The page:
Your browser does not support javascript:   Search for gard hereSearch for news-and-events here.

Diseases

Genetic and Rare Diseases Information Center (GARD)

Print friendly version

Short bowel syndrome


See Disclaimer regarding information on this site. Some links on this page may take you to organizations outside of the National Institutes of Health.


Your Question

My daughter was born with a jejunal atresia resulting in Short Bowel Syndrome.  I was curious as to long term prognosis and other relevant information.

Our Answer

We have identified the following information that we hope you find helpful. If you still have questions, please contact us.

What is jejunal atresia?

Jejunal atresia is a genetic disorder in which people are born missing part of the fold of the stomach membrane that connects the small intestine to the back wall of the abdomen. As a result, one of the three portions of the small intestine (the jejunum) twists around one of the arteries of the colon called the marginal artery and causes a blockage (atresia). Jejunal atresia is the most common cause of bowel obstruction in the newborn.[1][2] The defect may occur alone (isolated) or with other birth defects.  The symptoms and treatment vary from patient to patient.
Last updated: 6/8/2011

What is short bowel syndrome?

Short bowel syndrome is a group of problems involving the small intestine that causes poor absorption of nutrients from food.[3] The main cause of short bowel syndrome is surgical removal of half or more of the small intestine to treat intestinal diseases, injuries, or defects present at birth. Signs and symptoms may include diarrhea, cramping, bloating, heartburn, dehydration, malnutrition, weight loss, food sensitivities, weakness, and fatigue. Examples of treatment include diet and nutritional support, and in some cases intestinal transplantation.[3]
Last updated: 4/29/2011

What is the typical long term prognosis of children with short bowel syndrome?

People with short bowel syndrome can lead a productive, lengthy, and happy life if their condition is managed appropriately.[4] Predictors of the overall long term prognosis of children with small bowel syndrome is influenced by the size and location of the resected intestine (i.e., whether it involves the ileocecal valve, duodenum, jejunum, or ileum),[5][6] and the development of liver disease (e.g., cholestasis).[6] The following free full-text articles provide further details regarding factors affecting long-term prognosis:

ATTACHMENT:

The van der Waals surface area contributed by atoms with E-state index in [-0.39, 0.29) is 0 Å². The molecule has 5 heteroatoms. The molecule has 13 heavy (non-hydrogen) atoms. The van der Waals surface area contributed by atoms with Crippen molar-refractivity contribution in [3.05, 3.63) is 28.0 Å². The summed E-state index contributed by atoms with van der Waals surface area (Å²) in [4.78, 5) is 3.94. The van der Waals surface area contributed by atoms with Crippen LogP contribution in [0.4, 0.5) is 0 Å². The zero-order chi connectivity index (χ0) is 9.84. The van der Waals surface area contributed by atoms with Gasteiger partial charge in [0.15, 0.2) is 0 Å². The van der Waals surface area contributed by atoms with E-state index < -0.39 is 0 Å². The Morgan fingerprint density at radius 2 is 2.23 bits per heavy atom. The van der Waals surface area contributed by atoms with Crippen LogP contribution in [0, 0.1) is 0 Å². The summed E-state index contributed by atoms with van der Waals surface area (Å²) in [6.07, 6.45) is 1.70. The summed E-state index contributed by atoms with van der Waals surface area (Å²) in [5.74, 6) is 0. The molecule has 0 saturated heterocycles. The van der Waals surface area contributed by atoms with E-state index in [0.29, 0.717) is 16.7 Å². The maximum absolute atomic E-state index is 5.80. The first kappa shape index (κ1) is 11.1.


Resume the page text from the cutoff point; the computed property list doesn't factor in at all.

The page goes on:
Spencer AU et al., Pediatric short bowel syndrome: Redefining predictors of success. Ann Surg. 2005 Sept;242(3):403-412. 
Brizee LS. Short Bowel Syndrome. University of Washington. 2007. Available at: http://depts.washington.edu/growing/Assess/SBS.htm

Initially, all people with short bowel syndrome require total parenteral nutrition (TPN). The goal of treatment is to gradually decrease the requirement for TPN and at best, to eliminate its need.

Some children with short bowel syndrome are able to eat by mouth and digest food in a matter of weeks to months[5] (optimal adaption of the intestine may evolve over the course of 1 to 2 years).[4] Your child's physician should counsel you regarding your child's nutritional status, treatment, and goals. Once children are able to eat, their doctor will likely recommend some modifications to their diet, and possibly vitamin and other nutrient supplementations. 

Children who are off of parenteral nutrition support still remain at risk for dehydration, bacterial overgrowth, and nutritional deficiencies. As a result they require long-term, regular monitoring. Symptoms of gastroenteritis should be reported to their doctors right away. Regular treatment with antibiotics to treat/prevent infections is often required.[5]

Despite careful treatment, some children with short bowel syndrome have very poor digestion and are unable to get adequate nutrients from diet alone. These children require long term TPN. In addition to the risks described above (i.e., dehydration, bacterial overgrowth, nutritional deficiencies), there are a number of additional challenges that can occur with long term TPN use (e.g., catheter infection, liver disease). The Oley Foundation exists to provide people on TPN and their families with information and support. The Foundation may be a helpful resource for learning more about long term prognosis and quality of life impacts of long term TPN use:

The Oley Foundation
214 Hun Memorial, MC-28
Albany Medical Center
Albany, NY 12208-3478
Toll-free: 1-800-776-OLEY 
Phone: 1-518-262-5079
Fax: 1-518-262-5528
Web site: http://www.oley.org/
Last updated: 6/8/2011

Where can I find further information resources on short bowel syndrome?

Please click on the link below to view a list of resources on our Short bowel syndrome Web page.
http://rarediseases.info.nih.gov/GARD/Condition/1502/Short_bowel_syndrome.aspx/Showall#Resources
Last updated: 6/8/2011

References
  • Bianchi DW, Crombleholme TM, D'Alton ME. Fetology. US: McGraw-Hill Companies; 2000;
  • Reddy KS. NORD Guide to Rare Disorders. Philadelphia: Lippincott Williams & Wilkins; 2003;
  • Short Bowel Syndrome. National Digestive Diseases Information Clearinghouse. http://digestive.niddk.nih.gov/ddiseases/pubs/shortbowel/index.htm. Accessed 4/29/2011.
  • Buchman AL, Scholapio J, Fryer J. AGA Technical Review on Short Bowel Syndrome and Intestinal Transplantation. Gastroenterology. 2003;
  • Brizee LS. Short bowel syndrome. University of Washington Children's Hospital and Regional Medical Center. 2007; http://depts.washington.edu/growing/Assess/SBS.htm. Accessed 4/29/2011.
  • Spencer AU et al. Pediatric short bowel syndrome: Redefining predictors of success. Ann Surg. 2005 Sept;